When the Southern Christian Leadership Conference formed in 1957 in the wake of the successful Montgomery Bus Boycott with Martin Luther King as its president, Rustin, advisor and mentor of King, succeeded in making Baker the first executive secretary. She moved to Atlanta, where the organization was located, with an explicit mission developed by herself with Rustin and Levinson: to create a larger consciousness of the fledgling movement. Her first campaign, a voter registration effort called the Crusade For Citizenship, was a twenty city project to make visible the grassroots ferment, to the nation and most importantly to local leaders and activists.
In 1960, following the first student sit-ins at North Carolina A&T college in Greensboro, SCLC convened a meeting of students from across the south. The Student Nonviolent Coordinating Committee emerged and Baker saw potential to develop a style of grassroots leadership. She soon left SCLC to work with the new organization, and helped the young activists take up voter registration, work with the Congress on Racial Equality to organize "freedom rides" to desegregate bus stations, and help organize black sharecroppers in the Mississippi Delta.
I was on staff of the Southern Christian Leadership Conference (SCLC), in 1964 and 1965, and only met Baker once. But she was a legendary figure in the movement and I heard many stories from my peers about her keen organizing and political philosophy. Baker was convinced that "strong people don't need strong leaders." She was dedicated to principles of self-organizing agency. "People under the heel," she said, "had to be the ones to decide what action they were going to take to get (out) from under their oppression."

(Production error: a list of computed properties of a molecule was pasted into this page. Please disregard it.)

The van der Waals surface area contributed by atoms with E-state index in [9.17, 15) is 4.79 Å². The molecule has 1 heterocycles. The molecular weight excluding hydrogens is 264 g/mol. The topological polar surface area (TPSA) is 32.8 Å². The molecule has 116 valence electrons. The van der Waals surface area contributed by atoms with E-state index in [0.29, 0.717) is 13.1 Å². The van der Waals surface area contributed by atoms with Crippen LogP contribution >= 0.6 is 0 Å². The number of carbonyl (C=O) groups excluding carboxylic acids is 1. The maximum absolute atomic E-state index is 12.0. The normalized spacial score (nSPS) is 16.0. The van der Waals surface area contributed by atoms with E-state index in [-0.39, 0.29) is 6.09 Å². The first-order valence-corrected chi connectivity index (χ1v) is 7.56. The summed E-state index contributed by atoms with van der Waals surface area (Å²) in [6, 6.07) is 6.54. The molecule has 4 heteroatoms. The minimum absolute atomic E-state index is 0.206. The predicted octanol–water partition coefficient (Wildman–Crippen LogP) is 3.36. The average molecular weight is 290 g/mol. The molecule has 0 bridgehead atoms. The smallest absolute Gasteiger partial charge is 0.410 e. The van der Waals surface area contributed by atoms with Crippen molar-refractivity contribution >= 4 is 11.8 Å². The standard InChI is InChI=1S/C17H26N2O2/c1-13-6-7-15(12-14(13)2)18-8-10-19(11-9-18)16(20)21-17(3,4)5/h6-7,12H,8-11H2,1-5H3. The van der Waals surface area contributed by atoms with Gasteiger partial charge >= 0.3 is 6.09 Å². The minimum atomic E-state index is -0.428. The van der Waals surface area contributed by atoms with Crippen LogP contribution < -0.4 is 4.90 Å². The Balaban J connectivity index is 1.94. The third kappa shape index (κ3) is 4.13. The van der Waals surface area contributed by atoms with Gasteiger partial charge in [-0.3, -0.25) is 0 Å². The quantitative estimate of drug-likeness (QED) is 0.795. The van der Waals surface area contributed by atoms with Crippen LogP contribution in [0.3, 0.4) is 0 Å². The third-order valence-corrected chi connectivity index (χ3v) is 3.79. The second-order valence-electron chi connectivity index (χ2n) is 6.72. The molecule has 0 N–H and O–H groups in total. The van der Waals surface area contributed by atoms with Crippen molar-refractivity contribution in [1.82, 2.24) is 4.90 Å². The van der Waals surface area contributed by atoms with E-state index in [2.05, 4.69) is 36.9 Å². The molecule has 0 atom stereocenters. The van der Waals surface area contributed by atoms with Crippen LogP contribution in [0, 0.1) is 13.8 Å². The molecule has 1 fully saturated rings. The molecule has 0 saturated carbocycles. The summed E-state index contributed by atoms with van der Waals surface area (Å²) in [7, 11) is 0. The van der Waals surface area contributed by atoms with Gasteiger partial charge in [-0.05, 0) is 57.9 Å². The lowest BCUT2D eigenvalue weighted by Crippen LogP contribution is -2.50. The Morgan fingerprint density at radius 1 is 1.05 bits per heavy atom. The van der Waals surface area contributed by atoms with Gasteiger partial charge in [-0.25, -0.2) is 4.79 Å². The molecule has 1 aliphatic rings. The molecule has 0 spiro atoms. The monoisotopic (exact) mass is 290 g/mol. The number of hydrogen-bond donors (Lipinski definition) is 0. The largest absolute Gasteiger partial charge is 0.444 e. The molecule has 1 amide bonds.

Baker was also the principal architect of the concept of "participatory democracy," the idea that people have the right to participate in decisions which affect their lives. Taken up by the Students for a Democratic Society, the vision inspired students throughout the 1960s and reverberated across the world.
In Ella Baker and the Black Freedom Movement, Barbara Ransby argues that Baker and King had radically different philosophies of change. For Baker change came from the bottom up. For King, it was "top down." But in my own experience the differences were more of emphasis than of kind, and both played necessary roles.
King, like other SCLC leaders, was a magnificent artist of what can be called "cultural organizing." They opened immense public space by effectively contesting the individualist, consumerist, white-centered version of the American dream in mainstream public culture, a version which had taken hold in the 1950s, and by articulating an inclusive, communitarian alternative.
King also was a staunch supporter of the Citizenship Education Program, SCLC's grassroots leadership effort for which I worked. He eloquently brought stories of the dignity and heroism of local folks to the attention of the nation. Like Baker, he was also a keen observer and strategist of the psychology of hope.
I describe some of his contributions in my next blog.